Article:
Fans will love that Mr. Yankovic himself provides the optional narration and all sound effects (including all gorilla grunts...

WHEN I GROW UP

Voiced in rhymed couplets with a conscious tip of the hat to Seuss and Silverstein, this adaptation of the recently published book adds even more elements to an already overstuffed story—with unexpectedly good results.

The interactive features merge well with Hargis' comedic illustrations and serve to create an opportunity for the reader to slow down and enjoy the silliness in 8-year-old Billy's otherwise frenetic show-and-tell presentation. Games embedded in the app allow readers to try out some of his career choices, like snail trainer and gorilla masseuse. Tarantula shaving is by far the best of the three currently available games (two more are "coming soon"). Many of the interactions don't work easily, and some technical fixes are a must. Kids can make Billy chase the spotlight around the room or tap Mrs. Krupp to make bugs fly out of her hair. They can even write their name on a paper fish, tape it to the wall and see it appear throughout the rest of the book.

Fans will love that Mr. Yankovic himself provides the optional narration and all sound effects (including all gorilla grunts and snail cheers), injecting just a bit of the "Weird" that is missing from the print version back into the mix. (iPad storybook app. 4-8)

Pub Date: June 14, 2011

ISBN: N/A

Page Count: -

Publisher: Harper/HarperCollins

Review Posted Online: Aug. 10, 2011

Kirkus Reviews Issue: Sept. 1, 2011

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A sweet, soft conversation starter and a charming gift.

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BECAUSE I HAD A TEACHER

A paean to teachers and their surrogates everywhere.

This gentle ode to a teacher’s skill at inspiring, encouraging, and being a role model is spoken, presumably, from a child’s viewpoint. However, the voice could equally be that of an adult, because who can’t look back upon teachers or other early mentors who gave of themselves and offered their pupils so much? Indeed, some of the self-aware, self-assured expressions herein seem perhaps more realistic as uttered from one who’s already grown. Alternatively, readers won’t fail to note that this small book, illustrated with gentle soy-ink drawings and featuring an adult-child bear duo engaged in various sedentary and lively pursuits, could just as easily be about human parent- (or grandparent-) child pairs: some of the softly colored illustrations depict scenarios that are more likely to occur within a home and/or other family-oriented setting. Makes sense: aren’t parents and other close family members children’s first teachers? This duality suggests that the book might be best shared one-on-one between a nostalgic adult and a child who’s developed some self-confidence, having learned a thing or two from a parent, grandparent, older relative, or classroom instructor.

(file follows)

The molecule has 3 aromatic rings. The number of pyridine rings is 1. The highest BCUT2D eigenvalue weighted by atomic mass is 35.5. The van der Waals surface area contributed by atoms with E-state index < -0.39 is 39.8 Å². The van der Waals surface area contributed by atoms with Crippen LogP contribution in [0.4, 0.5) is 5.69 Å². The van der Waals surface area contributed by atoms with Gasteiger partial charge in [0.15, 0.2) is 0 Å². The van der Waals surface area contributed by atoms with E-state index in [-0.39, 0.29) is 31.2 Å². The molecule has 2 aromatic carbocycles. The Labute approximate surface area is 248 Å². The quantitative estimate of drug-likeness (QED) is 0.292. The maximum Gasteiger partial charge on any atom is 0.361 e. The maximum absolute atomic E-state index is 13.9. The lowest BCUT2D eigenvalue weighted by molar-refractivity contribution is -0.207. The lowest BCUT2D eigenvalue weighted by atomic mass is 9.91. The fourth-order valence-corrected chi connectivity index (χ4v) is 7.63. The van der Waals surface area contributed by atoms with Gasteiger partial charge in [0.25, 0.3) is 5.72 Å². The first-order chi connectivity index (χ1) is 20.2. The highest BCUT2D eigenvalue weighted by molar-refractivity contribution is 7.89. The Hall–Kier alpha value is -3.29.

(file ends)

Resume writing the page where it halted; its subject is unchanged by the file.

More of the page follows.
A sweet, soft conversation starter and a charming gift. (Picture book. 4-7)

Pub Date: March 1, 2017

ISBN: 978-1-943200-08-5

Page Count: 32

Publisher: Compendium

Review Posted Online: Dec. 14, 2016

Kirkus Reviews Issue: Jan. 1, 2017

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The dynamic interaction between the characters invites readers to take risks, push boundaries, and have a little unscripted...

CLAYMATES

Reinvention is the name of the game for two blobs of clay.

A blue-eyed gray blob and a brown-eyed brown blob sit side by side, unsure as to what’s going to happen next. The gray anticipates an adventure, while the brown appears apprehensive. A pair of hands descends, and soon, amid a flurry of squishing and prodding and poking and sculpting, a handsome gray wolf and a stately brown owl emerge. The hands disappear, leaving the friends to their own devices. The owl is pleased, but the wolf convinces it that the best is yet to come. An ear pulled here and an extra eye placed there, and before you can shake a carving stick, a spurt of frenetic self-exploration—expressed as a tangled black scribble—reveals a succession of smug hybrid beasts. After all, the opportunity to become a “pig-e-phant” doesn’t come around every day. But the sound of approaching footsteps panics the pair of Picassos. How are they going to “fix [them]selves” on time? Soon a hippopotamus and peacock are staring bug-eyed at a returning pair of astonished hands. The creative naiveté of the “clay mates” is perfectly captured by Petty’s feisty, spot-on dialogue: “This was your idea…and it was a BAD one.” Eldridge’s endearing sculpted images are photographed against the stark white background of an artist’s work table to great effect.

The dynamic interaction between the characters invites readers to take risks, push boundaries, and have a little unscripted fun of their own . (Picture book. 5-8)

Pub Date: June 20, 2017

ISBN: 978-0-316-30311-8

Page Count: 40

Publisher: Little, Brown

Review Posted Online: March 29, 2017

Kirkus Reviews Issue: April 15, 2017

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